The Czech Republic has received an encouraging progress report from the European Commission. It appeared on a list of ten "most advanced" candidate countries which Brussels says stand a very good chance of gaining EU entry in a big bang expansion in the year 2004. The Czech Republic, Poland, Hungary, Slovakia, Slovenia , Estonia, Latvia, Lithuania , Cyprus and Malta were described as "functioning market economies" which, assuming they made sustained progress, would be ready to face competition on the EU market within one to two years. The EC, the EU's executive body, said that within this first group of hopefuls there were considerable differences in the degree of economic preparedness and that future progress would decide how many countries could be admitted in the first wave of expansion. The EU budget is allegedly prepared to bear the cost of a "big bang" expansion of approximately ten states and each country will be judged strictly according to its merits.
The Czech Republic's progress report, which is over 100 pages long, describes the country as a functioning market economy with stable economic growth and a highly qualified work force. Macro-economic stability is said to have improved over the past twelve months although it is still endangered by a growing external and fiscal imbalance. Privatization progress, judicial reforms and efforts to clean up banks of bad loans are all deemed encouraging. The report is critical with regard to the growing public finance and current account deficit, the level of corruption and continuing discrimination against minorities, in particular against the Roma minority. It says that while efforts to improve the environment have proved successful, the legislature in this sphere still leaves much to be desired.
The Czech Foreign Ministry described the EC's report as "balanced and objective" and said that the Cabinet would make an all out effort to tackle the problems outlined. The Prime Minister Milos Zeman said he was particularly pleased that the country was now regarded as a functioning market economy and that it was seen to have made significant progress in privatization. Meanwhile, in an interview for the BBC, Senator Josef Zieleniec expressed the view that the opposition agreement between the Civic and Social Democrats had contributed to the Czech Republic's problems with corruption. "The power sharing pact has given many people the impression that all things are possible" the Senator said.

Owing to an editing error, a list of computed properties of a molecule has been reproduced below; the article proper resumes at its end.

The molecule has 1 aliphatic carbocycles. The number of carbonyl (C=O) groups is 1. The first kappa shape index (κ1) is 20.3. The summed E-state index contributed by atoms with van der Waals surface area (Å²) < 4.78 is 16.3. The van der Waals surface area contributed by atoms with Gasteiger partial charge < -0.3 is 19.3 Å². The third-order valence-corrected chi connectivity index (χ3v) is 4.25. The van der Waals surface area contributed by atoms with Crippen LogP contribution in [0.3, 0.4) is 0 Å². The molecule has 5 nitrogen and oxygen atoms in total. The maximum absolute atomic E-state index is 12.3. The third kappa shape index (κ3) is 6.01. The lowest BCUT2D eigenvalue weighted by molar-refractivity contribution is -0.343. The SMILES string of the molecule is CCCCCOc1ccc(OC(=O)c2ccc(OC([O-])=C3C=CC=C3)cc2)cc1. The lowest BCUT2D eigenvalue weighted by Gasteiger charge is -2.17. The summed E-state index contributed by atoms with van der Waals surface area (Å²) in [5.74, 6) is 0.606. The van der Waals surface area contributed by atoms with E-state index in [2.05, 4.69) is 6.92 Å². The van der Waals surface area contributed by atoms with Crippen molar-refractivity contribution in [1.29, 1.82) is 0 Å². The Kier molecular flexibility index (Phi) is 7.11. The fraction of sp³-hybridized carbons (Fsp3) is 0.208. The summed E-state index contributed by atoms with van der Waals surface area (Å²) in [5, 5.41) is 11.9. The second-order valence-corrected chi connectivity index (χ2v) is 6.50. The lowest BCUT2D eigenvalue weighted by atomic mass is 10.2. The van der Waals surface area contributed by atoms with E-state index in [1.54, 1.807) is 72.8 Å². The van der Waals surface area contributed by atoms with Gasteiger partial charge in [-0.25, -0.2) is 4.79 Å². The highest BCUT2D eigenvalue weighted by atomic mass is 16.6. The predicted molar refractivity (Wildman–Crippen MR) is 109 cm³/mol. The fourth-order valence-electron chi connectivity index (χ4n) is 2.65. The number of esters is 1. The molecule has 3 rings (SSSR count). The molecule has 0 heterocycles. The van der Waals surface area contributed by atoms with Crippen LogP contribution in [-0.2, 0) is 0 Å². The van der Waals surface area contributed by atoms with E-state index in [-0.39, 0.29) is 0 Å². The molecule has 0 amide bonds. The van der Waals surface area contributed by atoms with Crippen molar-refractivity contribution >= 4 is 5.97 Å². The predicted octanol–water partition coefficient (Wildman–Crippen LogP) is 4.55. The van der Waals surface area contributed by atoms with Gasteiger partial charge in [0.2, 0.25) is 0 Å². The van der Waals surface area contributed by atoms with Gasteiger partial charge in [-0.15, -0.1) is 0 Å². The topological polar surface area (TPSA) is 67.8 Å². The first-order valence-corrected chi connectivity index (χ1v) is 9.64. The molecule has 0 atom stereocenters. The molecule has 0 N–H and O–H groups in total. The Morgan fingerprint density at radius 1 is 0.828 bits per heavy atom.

Addressing the UN General Assembly in New York the Czech Foreign Minister Jan Kavan said it was essential that terrorism should be fought on all fronts not just in Afghanistan. Mr. Kavan stressed that in order for the war against terrorism to succeed individual governments must take effective measures to crack down on organized crime, drug trafficking and money laundering. The Czech Foreign Minister reiterated his country's commitment to the war against terrorism and said that it must be brought to a successful conclusion. It is not possible to negotiate with terrorists or stop half way, the Czech foreign minister said. He further expressed the view that the UN should become more involved in helping to find solutions to regional problems in Africa and central Asia.
Vladimir Zelezny, the General Director of the Czech Republic's most successful private TV station Nova, who has been charged with attempting to cheat a creditor was taken into custody on Tuesday and spent the night in jail. Mr. Zelezny, who is embroiled in a legal dispute with the American firm CME, the company which helped to set up TV Nova in the 1990s and was later sidelined, spent Tuesday at a Prague police station answering questions in connection with earlier charges that he had cheated a creditor. The charges were re-qualified on Tuesday to "an attempt to cheat a creditor" but despite the fact that these are lighter charges, the chief investigator has asked the state attorney to remand the media mogul in custody for fear that he might influence witnesses. Last week police raided TV Nova's offices confiscating computer files and documents and charged Zelezny's lawyer and close associate Ales Rozehnal with fraud. If found guilty both of the accused could receive a jail sentence of up to eight years.
The Czech Prime Minister Milos Zeman on Tuesday visited the Liberec army base of the Czech chemical detection unit which is to take an active part in the war against terrorism . The Prime Minister, who was accompanied by Defence Minister Jaroslav Tvrdik and the US ambassador to the Czech Republic Mr. Craig Stapleton, told newsmen the Czech Cabinet had been informed about the time and place of deployment but said the information would not be made public.
We're in for a cold night with temperatures dropping to as low as minus 5 degs C and possibly some scattered snow showers. Wednesday is expected to be partly cloudy to overcast with sleet or snow showers and day temps between 0 and 4 degs C.
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